I can’t remember her exact words, but HR says we would be surprised at how common it was for the East End poor to buy each other drinks and lend each other money. Nichols had only been in the East End for a few weeks. Had she built up such a vast network of generous pals in that time that she could be confident of finding someone in the early hours of the morning who would drop a few coppers into her ‘jolly bonnet’?

                      Hello Gary, Trevor,

                      Gary.. Thank you for asking.. Not too bad thank you. 😊

                      Trevor mentioned a point that is often overlooked. Only MJK is described, on her death certificate, as a "Prostitute". If, and I'm trying hard to see moth sides here.. If the others were "known" to regularly sell themselves, they too, surely, would have been classed as "Prostitutes".. officially.. In other words, also on their death certificates. I can see no reason why not if MJK is classed as such?
                      It raises a point we may have to consider. Was there a difference between MJK and the others, socially speaking? You see, to me, if she IS classed, on an official paper, as a prostitute, and the others, are not... Then what in 1888, constitutes a woman to be classed as a prostitute, officially?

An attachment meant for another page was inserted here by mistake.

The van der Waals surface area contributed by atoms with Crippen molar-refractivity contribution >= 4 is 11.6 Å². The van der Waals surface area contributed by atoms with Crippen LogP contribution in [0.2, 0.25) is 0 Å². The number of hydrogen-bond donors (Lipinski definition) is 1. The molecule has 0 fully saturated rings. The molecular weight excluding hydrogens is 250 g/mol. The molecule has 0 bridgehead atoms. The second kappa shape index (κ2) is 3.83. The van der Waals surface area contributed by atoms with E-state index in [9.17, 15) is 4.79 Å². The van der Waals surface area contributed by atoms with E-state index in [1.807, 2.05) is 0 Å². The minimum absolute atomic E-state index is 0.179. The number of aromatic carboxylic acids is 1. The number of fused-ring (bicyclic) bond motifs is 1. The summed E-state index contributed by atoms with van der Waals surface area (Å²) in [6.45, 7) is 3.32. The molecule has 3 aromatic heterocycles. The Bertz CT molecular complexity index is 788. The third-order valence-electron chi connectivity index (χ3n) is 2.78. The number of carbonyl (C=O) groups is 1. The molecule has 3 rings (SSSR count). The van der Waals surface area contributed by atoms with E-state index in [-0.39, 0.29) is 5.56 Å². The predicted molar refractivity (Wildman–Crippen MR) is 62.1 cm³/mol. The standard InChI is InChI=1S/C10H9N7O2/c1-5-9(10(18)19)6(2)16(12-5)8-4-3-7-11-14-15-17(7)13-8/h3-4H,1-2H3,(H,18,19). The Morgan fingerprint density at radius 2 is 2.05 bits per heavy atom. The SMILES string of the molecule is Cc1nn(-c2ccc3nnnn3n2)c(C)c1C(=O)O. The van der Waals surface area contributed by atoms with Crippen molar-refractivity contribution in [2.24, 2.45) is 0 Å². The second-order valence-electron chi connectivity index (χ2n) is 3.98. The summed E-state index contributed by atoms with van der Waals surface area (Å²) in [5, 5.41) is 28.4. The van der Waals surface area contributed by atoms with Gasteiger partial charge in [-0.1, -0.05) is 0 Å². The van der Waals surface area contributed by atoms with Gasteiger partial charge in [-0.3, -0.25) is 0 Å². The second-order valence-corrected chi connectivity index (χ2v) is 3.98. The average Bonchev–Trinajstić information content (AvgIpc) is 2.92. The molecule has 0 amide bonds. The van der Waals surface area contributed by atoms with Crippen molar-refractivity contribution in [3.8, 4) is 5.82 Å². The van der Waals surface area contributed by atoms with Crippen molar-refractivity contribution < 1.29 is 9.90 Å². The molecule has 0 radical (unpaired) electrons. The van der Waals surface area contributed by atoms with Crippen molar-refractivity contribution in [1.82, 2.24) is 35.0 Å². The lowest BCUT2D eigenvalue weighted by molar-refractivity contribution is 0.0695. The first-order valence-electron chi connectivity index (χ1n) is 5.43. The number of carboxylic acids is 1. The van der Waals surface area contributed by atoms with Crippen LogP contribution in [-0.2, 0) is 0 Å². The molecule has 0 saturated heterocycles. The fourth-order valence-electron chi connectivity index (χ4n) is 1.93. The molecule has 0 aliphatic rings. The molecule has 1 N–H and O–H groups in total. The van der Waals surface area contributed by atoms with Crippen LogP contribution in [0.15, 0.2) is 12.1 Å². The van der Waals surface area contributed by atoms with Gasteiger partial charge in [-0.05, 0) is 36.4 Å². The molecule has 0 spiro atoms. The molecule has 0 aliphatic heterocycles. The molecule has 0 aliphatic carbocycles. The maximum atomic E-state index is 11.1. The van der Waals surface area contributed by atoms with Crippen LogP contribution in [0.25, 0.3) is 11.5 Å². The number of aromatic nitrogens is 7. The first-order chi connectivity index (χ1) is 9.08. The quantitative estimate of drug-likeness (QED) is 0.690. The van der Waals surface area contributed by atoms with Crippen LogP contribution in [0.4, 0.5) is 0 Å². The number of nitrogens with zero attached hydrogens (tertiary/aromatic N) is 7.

It's just a suggestion.. But my only explanation is that MJK was commonly known to prostitute herself.
                      In other words, "generally speaking".. known as a prostitute in the local community.

                      If that be the case..the local community obviously did not, generally speaking, regard the other women as "prostitutes". I cannot come to any other conclusion.

                      I note, however, that the police did class these women as prostitutes. The question remains. Why?


                      Phil
                      from 1905...to 19.05..it was written in the stars

                      Comment


                      • #26
                        What would have been the alternative for MJK?

                        ‘Widow of a coal miner possibly named Davis or Davies’, perhaps?

                        No occupation other than prostitute has come down to us, and that does seems to have been a full time occupation at periods in her life.

                        Comment


                        • #27
                          I don’t think I’ve ever seen Alice’s death cert. Does anyone know what occupation was recorded for her?

                          If not, I’ll order a copy from the GRO.

                          Comment


                          • #28
                            Originally posted by Phil Carter View Post
                            Hello Gary, Trevor,

                            Gary.. Thank you for asking.. Not too bad thank you. ��

                            Trevor mentioned a point that is often overlooked. Only MJK is described, on her death certificate, as a "Prostitute". If, and I'm trying hard to see moth sides here.. If the others were "known" to regularly sell themselves, they too, surely, would have been classed as "Prostitutes".. officially.. In other words, also on their death certificates. I can see no reason why not if MJK is classed as such?